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>>Studying<< Abroad

This post is being written under much more stress than the previous two as I’m quickly realizing, to my dismay, that the studying aspect of study abroad is very real.  Having just completed Week 3 of classes, assignments, papers, presentations, and project due dates are approaching much more rapidly than expected.  I have always been the type to organize and plan my schoolwork well in advance, but adjusting to the new self-taught style of learning here has made it much more difficult.  Advice — pencil in your assignment due dates in a planner straight away so that when planning trips you don’t accidentally journey to another country the day before a 2500 word essay is due (oops).  Although the idea of schoolwork is still hard to grasp, I’ve enjoyed the courses I’m enrolled in.  I was extremely hesitant to follow through with my “Performance: Production and Interpretation” theater class given that I’m majoring in Biology back home, but thus far I’ve actually been intrigued by the plays we’ve had to see.  Side note: I’ve had a hard time grasping the spelling differences between American and Australian English.  Theatre vs theater. Colonisation vs colonization. Colour vs color.  I’ve also been keeping note of some of my favorite slang terms used by Australians.  “Arvo” for afternoon. “Fairy floss” for cotton candy. “Brekky” for breakfast. “Heaps” for a lot/really/very (as in there’s heaps to do in Bondi or I’m heaps keen to go out tonight). Not sure if I’ll ever catch on but I never cease to be intrigued by their lingo.

One of the highlights of my experience thus far has been our weekend away on what IFSA-Butler calls “Country Life”.  We traveled by bus for about 3 hours to Bathurst where small groups of us were each paired with a host family for the weekend. Three of my friends and I stayed with the sweetest couple on the most beautiful farm.  We got to roam their 200 acres of land scattered with sheep, kangaroos, and cattle, hold baby lambs, and were fed the most delicious homemade dinners and desserts (Lamingtons and sticky date pudding are to die for).  It was a great break from the hectic Sydney city life.

My bucket list keeps growing and growing as I continue to meet new people and get their insight.  Now that classes have started I’ve been able to meet many more Australians and they always have the best advice.  For instance, when I tell them we head to big clubs in The Rocks (the touristy but coolest part of Sydney) on a weekly basis, they laugh out loud and tell me that there are just as fun places in Newtown for literally 1/4 of the price. Not to mention all of the traveling advice they have for places worth seeing such as Ningaloo Reef. So much to do yet so little time!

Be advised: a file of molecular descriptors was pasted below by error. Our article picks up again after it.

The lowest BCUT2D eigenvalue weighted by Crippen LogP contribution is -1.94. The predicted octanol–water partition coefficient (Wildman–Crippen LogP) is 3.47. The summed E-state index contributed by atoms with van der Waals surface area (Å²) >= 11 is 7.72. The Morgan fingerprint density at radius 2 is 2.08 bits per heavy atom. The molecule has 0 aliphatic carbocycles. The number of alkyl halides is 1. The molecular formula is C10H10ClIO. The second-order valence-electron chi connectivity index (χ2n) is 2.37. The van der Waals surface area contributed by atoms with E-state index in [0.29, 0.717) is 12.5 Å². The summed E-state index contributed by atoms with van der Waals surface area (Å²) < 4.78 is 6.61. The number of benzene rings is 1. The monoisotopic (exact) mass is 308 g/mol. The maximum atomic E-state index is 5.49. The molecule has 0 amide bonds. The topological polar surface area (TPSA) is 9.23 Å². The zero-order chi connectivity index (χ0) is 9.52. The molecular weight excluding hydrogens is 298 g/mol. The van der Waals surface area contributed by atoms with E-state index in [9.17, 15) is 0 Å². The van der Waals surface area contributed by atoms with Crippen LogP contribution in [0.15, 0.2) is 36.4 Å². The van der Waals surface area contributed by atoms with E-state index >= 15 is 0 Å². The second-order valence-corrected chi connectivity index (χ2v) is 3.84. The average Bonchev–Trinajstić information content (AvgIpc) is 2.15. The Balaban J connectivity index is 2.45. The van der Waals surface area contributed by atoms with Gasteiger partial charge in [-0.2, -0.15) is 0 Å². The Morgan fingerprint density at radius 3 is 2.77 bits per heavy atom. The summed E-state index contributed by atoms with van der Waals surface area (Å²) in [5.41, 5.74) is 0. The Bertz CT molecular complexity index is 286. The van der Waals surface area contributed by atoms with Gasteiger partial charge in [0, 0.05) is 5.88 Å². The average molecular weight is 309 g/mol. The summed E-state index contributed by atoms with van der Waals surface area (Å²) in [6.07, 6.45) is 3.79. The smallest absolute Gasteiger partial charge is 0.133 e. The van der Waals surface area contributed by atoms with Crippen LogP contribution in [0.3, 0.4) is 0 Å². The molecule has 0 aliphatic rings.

For now I’ll have to leave it at that and go back to my presentation due in 3 days and my paper that’s due in 2… oh joy.


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2 Responses to “>>Studying<< Abroad”

  1. Claudia Kightlinger Says:


    So after a year of research and planning I just picked this program with my parents!! I couldn’t be happier to attend such a beautiful university in an even more beautiful country. I would love to know any advice you had- maybe something you wish you had done differently or things you are so glad to have tried. I’m also very nervous about not meeting enough people and having lonely weekends when I want to be out exploring, so how did you manage things socially? Thank you!!

  2. Mariweir Mariweir Says:


    So great that you’ve picked this program and USYD – – you won’t regret it I promise!!! Looking back on my experience there aren’t many things that I regret, however choosing your accommodation will have a big impact on your experience. I chose to live in IFSA-provided apartments in a building called Urbanest which was awesome. These apartments are 8 people per suite, so you have one roommate who you share a bathroom with, and then one living room and kitchen area that you share with all other 8 people. This was awesome because it helped introduce you to other people on your program and made it a lot easier to plan trips/travel plans/dinner dates with everyone! But, there is another option to live on USYD campus in what they call one of the ‘colleges’. A good friend of mine did this and I wish I had…it’s basically a dorm on campus so you’re living with Australian students. Also, they treat these ‘colleges’ almost like a co-ed sorority/fraternity so there are themed parties, dinners, etc. It’s a great way to meet Australian students and immerse yourself in the culture. I wouldn’t stress about having lonley weekends because everyone who is there with you wants to do the same thing – – explore! So just put yourself out there and ask around, I’m sure you’ll find someone to do almost anything with. One other piece of advice I have is to not take school too lightly, if you get behind it can really catch up to you and the grading system is a weird adjustment! Other than that I would definitely just say take advantage of every day… it flies by so quickly!!!

    If you have any other questions let me know(;

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